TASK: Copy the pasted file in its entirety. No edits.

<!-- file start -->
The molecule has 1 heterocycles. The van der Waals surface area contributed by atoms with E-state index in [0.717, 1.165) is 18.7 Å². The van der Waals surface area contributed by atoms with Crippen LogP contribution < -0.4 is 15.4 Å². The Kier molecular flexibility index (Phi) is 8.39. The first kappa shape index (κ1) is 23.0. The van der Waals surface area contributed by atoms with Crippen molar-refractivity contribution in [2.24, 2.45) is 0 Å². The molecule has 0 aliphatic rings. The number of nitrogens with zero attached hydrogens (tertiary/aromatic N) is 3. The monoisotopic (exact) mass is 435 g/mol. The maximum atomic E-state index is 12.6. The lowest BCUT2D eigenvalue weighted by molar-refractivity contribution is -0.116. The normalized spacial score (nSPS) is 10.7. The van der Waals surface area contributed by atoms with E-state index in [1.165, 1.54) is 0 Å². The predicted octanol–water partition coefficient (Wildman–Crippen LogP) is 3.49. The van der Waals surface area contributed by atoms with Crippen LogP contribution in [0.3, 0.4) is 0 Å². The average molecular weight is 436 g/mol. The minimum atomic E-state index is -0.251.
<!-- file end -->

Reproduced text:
The molecule has 1 heterocycles. The van der Waals surface area contributed by atoms with E-state index in [0.717, 1.165) is 18.7 Å². The van der Waals surface area contributed by atoms with Crippen LogP contribution < -0.4 is 15.4 Å². The Kier molecular flexibility index (Phi) is 8.39. The first kappa shape index (κ1) is 23.0. The van der Waals surface area contributed by atoms with Crippen molar-refractivity contribution in [2.24, 2.45) is 0 Å². The molecule has 0 aliphatic rings. The number of nitrogens with zero attached hydrogens (tertiary/aromatic N) is 3. The monoisotopic (exact) mass is 435 g/mol. The maximum atomic E-state index is 12.6. The lowest BCUT2D eigenvalue weighted by molar-refractivity contribution is -0.116. The normalized spacial score (nSPS) is 10.7. The van der Waals surface area contributed by atoms with E-state index in [1.165, 1.54) is 0 Å². The predicted octanol–water partition coefficient (Wildman–Crippen LogP) is 3.49. The van der Waals surface area contributed by atoms with Crippen LogP contribution in [0.3, 0.4) is 0 Å². The average molecular weight is 436 g/mol. The minimum atomic E-state index is -0.251.